An award for what you love
Shohini Ghose doesn’t view teaching as a job — she views it as a privilege.
So when the physics and computer science professor at Wilfrid Laurier University claimed the prize for education at the Women of Waterloo Region Awards, she said she felt honoured to be acknowledged for something that is fun for her.
“I get to take my students on this journey of discovery about how the universe works. It’s like being a detective, and helping students solve this nice, interesting mystery – the ultimate grand mystery,” she said.
“That’s a privilege to be able to share my passion, so to me it’s really not a job.”
Last week, nearly 400 people attended the awards, where Ghose and seven other women were honoured for their achievements in entrepreneurship, health, science and technology, creative arts, professional service and more.
Ghose started teaching at Laurier in 2005 after seeing a job posting for people with expertise in chaos, quantum information or optics.
“It was [for] one of them and I had all three, so it felt right.”
Her research focuses on quantum physics specializing in quantum information science.
However, she also has extensive experience with quantum optics and chaos theory in relation to quantum physics.
In other words, she was a perfect fit for the job.
Ghose has taught first-year astronomy, however she now predominantly teaches upper-year courses in quantum physics and quantum computing.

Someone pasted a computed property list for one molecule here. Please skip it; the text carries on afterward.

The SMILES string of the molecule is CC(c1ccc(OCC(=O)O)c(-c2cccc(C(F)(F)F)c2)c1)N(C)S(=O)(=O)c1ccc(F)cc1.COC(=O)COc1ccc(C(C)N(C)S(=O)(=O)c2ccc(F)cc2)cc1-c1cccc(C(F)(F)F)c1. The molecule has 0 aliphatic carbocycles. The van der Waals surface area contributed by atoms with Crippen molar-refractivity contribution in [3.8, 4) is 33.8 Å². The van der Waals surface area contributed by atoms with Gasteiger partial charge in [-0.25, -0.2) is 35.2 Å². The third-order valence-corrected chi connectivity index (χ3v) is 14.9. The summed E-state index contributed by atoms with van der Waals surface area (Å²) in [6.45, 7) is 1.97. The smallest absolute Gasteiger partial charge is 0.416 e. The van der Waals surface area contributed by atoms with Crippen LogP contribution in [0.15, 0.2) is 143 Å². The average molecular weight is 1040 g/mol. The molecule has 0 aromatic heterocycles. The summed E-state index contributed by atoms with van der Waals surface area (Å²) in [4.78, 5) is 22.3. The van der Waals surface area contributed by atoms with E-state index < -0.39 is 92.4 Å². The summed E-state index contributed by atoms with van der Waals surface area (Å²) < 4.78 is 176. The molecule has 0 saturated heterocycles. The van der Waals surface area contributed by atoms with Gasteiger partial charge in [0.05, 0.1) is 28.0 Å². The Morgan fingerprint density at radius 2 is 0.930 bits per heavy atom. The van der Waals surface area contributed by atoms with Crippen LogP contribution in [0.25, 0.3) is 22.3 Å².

Rather than regurgitating information to students, she takes a much different approach to their learning.
“I want my students to be engaged in a way so that they are the ones who are unraveling the puzzle and working through to the ideas,” she said.
“It’s about how do they learn to learn? How do they get those skills where they ask the right questions — or any questions — and how do they approach how to answer those questions themselves.”
In addition to teaching at Laurier, Ghose is also an affiliate at the Perimeter Institute for theoretical physics, a TED fellow, has co-authored a textbook and began the Centre for Women in Science at Laurier, which started in 2012.
Ghose is involved in substantial outreach for women in the sciences — encouraging women in science who face biases and inequality.
She herself faced bias in school, when many of her professors assumed she was a man when she handed in papers.
So, for her to win an award honouring the contributions of women is significant.
“This is an amazing group of women to be a part of, and Waterloo Region is full of incredible women doing incredible things,” she said.
“On one hand I find this is an incredible honour, on the other hand picking out one or two, or [eight] in this case is not enough. There’s too many incredible women doing incredible work that don’t get acknowledged but they’re out there.”